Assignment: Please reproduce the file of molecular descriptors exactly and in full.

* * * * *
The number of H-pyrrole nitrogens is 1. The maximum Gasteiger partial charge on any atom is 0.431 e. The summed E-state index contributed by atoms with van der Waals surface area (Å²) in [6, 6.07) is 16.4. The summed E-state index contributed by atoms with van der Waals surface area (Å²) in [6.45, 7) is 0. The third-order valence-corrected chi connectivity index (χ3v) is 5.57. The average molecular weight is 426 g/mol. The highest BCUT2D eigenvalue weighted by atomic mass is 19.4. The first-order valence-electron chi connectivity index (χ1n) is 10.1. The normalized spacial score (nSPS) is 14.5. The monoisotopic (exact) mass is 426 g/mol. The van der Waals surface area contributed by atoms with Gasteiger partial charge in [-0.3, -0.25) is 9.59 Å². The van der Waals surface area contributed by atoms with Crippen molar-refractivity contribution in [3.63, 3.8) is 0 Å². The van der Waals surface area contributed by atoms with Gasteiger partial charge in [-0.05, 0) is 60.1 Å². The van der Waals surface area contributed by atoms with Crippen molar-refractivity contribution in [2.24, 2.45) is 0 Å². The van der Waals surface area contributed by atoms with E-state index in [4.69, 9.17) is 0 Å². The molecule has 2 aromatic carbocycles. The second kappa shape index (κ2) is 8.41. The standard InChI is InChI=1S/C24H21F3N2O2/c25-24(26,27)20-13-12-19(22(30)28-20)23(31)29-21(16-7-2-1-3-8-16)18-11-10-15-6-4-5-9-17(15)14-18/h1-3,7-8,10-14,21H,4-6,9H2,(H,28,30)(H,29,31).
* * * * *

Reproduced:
The number of H-pyrrole nitrogens is 1. The maximum Gasteiger partial charge on any atom is 0.431 e. The summed E-state index contributed by atoms with van der Waals surface area (Å²) in [6, 6.07) is 16.4. The summed E-state index contributed by atoms with van der Waals surface area (Å²) in [6.45, 7) is 0. The third-order valence-corrected chi connectivity index (χ3v) is 5.57. The average molecular weight is 426 g/mol. The highest BCUT2D eigenvalue weighted by atomic mass is 19.4. The first-order valence-electron chi connectivity index (χ1n) is 10.1. The normalized spacial score (nSPS) is 14.5. The monoisotopic (exact) mass is 426 g/mol. The van der Waals surface area contributed by atoms with Gasteiger partial charge in [-0.3, -0.25) is 9.59 Å². The van der Waals surface area contributed by atoms with Crippen molar-refractivity contribution in [3.63, 3.8) is 0 Å². The van der Waals surface area contributed by atoms with Gasteiger partial charge in [-0.05, 0) is 60.1 Å². The van der Waals surface area contributed by atoms with Crippen molar-refractivity contribution in [2.24, 2.45) is 0 Å². The van der Waals surface area contributed by atoms with E-state index in [4.69, 9.17) is 0 Å². The molecule has 2 aromatic carbocycles. The second kappa shape index (κ2) is 8.41. The standard InChI is InChI=1S/C24H21F3N2O2/c25-24(26,27)20-13-12-19(22(30)28-20)23(31)29-21(16-7-2-1-3-8-16)18-11-10-15-6-4-5-9-17(15)14-18/h1-3,7-8,10-14,21H,4-6,9H2,(H,28,30)(H,29,31).